Lego marketing boss Julia Goldin on how she grew the business by leaning into purpose
As voting opens for The WFA’s Global Marketer of the Year, The Drum meets finalist Julia Goldin, executive vice-president and the chief product and marketing officer at the Lego Group. She tells us how she is driving growth by exploring what ’purpose’ means for the organization.
Julia Goldin joined Lego in 2014 and today leads a team of 1,800 comprised of product development, marketing, research and insights, licensing and partnerships and, finally, Lego’s in-house creative agency. Prior to that she served senior marketing roles at Revlon and Coca-Cola.
Julia Goldin, executive vice-president and chief product and marketing officer at the Lego Group
A big driver of purpose at the organization, she is baking education, representation and sustainability into the company’s culture, as well as its products and comms. Most notably, in 2019 she launched the company’s first global brand campaign ‘Rebuild the World’, and more recently brought in Nike’s Alero Akuya to strengthen the team.
‘Rebuild the World’ landed a few months before the pandemic would take grip, at a time when the organization really leaned into the power of creativity and play to drive sales.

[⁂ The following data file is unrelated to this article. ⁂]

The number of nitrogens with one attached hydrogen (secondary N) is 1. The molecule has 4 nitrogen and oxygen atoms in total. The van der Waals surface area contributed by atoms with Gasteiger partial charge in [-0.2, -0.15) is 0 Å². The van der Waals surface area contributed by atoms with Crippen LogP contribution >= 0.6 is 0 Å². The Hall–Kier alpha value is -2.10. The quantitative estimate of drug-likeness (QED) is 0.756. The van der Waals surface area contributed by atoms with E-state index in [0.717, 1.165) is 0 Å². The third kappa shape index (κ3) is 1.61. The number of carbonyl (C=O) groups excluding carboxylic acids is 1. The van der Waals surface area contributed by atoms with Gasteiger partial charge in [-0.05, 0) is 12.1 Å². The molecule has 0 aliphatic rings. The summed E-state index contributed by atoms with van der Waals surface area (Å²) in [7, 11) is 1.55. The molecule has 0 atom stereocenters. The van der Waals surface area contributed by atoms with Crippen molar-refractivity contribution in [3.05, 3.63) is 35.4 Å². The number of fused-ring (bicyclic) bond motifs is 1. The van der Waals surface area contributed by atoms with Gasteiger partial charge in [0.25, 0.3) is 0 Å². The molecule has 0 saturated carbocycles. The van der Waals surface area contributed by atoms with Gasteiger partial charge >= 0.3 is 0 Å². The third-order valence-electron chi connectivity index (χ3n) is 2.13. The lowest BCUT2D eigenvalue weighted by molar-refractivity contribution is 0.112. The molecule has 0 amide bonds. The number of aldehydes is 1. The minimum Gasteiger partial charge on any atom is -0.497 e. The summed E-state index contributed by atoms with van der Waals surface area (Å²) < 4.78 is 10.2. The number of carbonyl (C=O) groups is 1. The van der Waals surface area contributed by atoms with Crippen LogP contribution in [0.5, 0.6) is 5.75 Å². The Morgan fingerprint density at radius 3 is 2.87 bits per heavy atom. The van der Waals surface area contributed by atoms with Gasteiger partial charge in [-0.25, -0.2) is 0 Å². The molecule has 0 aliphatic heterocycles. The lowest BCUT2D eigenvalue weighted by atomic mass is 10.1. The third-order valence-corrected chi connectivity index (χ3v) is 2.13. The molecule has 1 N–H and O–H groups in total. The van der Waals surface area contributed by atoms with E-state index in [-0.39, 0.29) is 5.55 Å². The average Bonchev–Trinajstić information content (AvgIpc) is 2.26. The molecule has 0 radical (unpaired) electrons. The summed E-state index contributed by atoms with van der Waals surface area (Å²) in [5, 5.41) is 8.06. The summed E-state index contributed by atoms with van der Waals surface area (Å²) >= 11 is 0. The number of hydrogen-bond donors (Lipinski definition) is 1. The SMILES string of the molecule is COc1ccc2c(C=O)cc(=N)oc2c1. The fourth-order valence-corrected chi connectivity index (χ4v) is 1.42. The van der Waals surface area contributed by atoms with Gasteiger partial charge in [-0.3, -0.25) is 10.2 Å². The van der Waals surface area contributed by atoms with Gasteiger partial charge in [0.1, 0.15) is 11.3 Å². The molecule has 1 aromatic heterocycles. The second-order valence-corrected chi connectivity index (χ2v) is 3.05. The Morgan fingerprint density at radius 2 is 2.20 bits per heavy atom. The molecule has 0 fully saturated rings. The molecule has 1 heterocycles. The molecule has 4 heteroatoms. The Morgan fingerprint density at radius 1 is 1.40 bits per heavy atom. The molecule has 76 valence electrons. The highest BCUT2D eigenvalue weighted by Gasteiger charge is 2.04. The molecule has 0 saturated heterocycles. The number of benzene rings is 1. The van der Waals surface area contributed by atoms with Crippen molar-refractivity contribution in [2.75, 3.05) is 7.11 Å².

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Kids and adults who were often home from school and work increasingly teamed up to enjoy Lego builds. As a result, the organization has been adapting its products to be more collaborative and enable family play.
Building new markets
In 2020, Lego’s consumer sales grew 21% compared with 2019, with revenue up 13%. It’s a dramatic increase for a beloved business that’s been at the forefront of toy sales for so long.
“We’ve really seen a change in behaviors over the last couple of years,” says Goldin. ”We’ve seen more families coming together and needing to have those moments of togetherness and we’ve really tapped into that.”
This has been reflected in the new products lines (modular builds with instructions that split up the projects) which include capital buildings, stadiums and the odd titan vehicle from the likes of Star Wars. “We’re really focused on ensuring that we’re providing these really wonderful opportunities for families.”
Finding and encouraging new behaviors and use cases is a vital part of the role and, over the last two years, that has included the use of Lego for mindfulness and relaxation as well as accessible product designs, such as braille bricks for visually impaired children, for example.
“Diversity is not just about gender. It’s also about showing care for people with different levels of ability to build and support them in our products.”
This includes divergent children and people with disabilities. “I think that’s one of the areas where we really have an opportunity to demonstrate that the world is open to all kinds of people. We will really lean into that.”